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The day I decided surgery was for me…immunity and diversity.

Authors: Michael Okoreeh; 4th year medical student at The University of Chicago, Pritzker School of Medicine; Chicago, USA; @OkoreehM

I am in the last few months of an eight-year journey in medical school where I completed a PhD in Immunology, studying molecular mechanisms of immune tolerance, engaged in mentorship and advocacy for high school students on the south side of Chicago and found my clinical home in surgery. On the day that I made the decision to become a surgeon, I was filled with a sense of excitement and determination. I knew that it would not be an easy road, but I also knew that it was a journey that I was fully prepared to take.

I decided to pursue surgery as a career because it aligns with both my personal and professional goals to make a positive impact on the health of underserved communities. My academic and clinical interests centre on issues affecting socioeconomically disadvantaged and minority communities. My reason for studying immune tolerance stems from data showing diagnosis of chronic illnesses such as diabetes and lupus are overrepresented in African American people, with subsequently poorer prognosis. Some patients require surgical intervention and further still, minorities have poorer outcomes. These data have frustrated me but have led to my mission to investigate and eradicate these health disparities.

Currently, I am interested in abdominal transplant surgery, at the interface of immune tolerance research and surgical intervention for chronic illnesses. Reflecting on my third-year clerkship and sub-internship, I know that I will thrive in a surgical career. The teamwork that occurs in surgery, especially in the operating room, excites me the most. I view surgical expertise as the intersection between technical skill, creativity, innovation, and ingenuity. Additionally, I am drawn to the unique patient relationship that exists between patient and surgeon. This relationship is emblematic of shared decision-making that may sometimes not require immediate surgical intervention but medical management and risk stratification. Overall, I look forward to a surgical career rich with both technical skill and strong patient relationships.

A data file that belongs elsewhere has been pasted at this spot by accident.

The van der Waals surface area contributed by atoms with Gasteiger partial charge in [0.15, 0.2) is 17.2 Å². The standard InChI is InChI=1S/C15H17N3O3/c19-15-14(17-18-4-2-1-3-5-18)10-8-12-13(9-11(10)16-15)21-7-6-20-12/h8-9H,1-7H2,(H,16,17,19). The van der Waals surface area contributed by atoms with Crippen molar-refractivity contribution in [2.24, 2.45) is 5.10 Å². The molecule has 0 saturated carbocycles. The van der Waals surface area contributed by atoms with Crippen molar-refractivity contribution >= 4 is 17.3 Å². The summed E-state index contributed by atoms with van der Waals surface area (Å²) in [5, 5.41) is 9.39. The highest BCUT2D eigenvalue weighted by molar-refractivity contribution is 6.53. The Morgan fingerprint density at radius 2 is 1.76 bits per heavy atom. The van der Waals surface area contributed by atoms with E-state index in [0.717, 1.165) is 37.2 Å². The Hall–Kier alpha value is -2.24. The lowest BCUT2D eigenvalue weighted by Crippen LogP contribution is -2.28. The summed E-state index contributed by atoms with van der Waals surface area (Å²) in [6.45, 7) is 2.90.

As I look back on the day that I chose to be a surgeon, I am filled with a sense of pride and accomplishment. It was a decision that required a lot of hard work and dedication, but it was also a decision that has brought me great joy and fulfilment. As a member of a group underrepresented in medicine (URiM), I bring a unique perspective and understanding of the cultural and social factors that can affect the health of communities of colour. I hope to serve as a role model and mentor for African American and other URiM medical students and residents, helping to increase the diversity of the medical profession. I am grateful for the opportunity to be able to make a positive impact on the lives of others, and I am confident that my journey as a surgeon will be rewarding and fulfilling for many years to come


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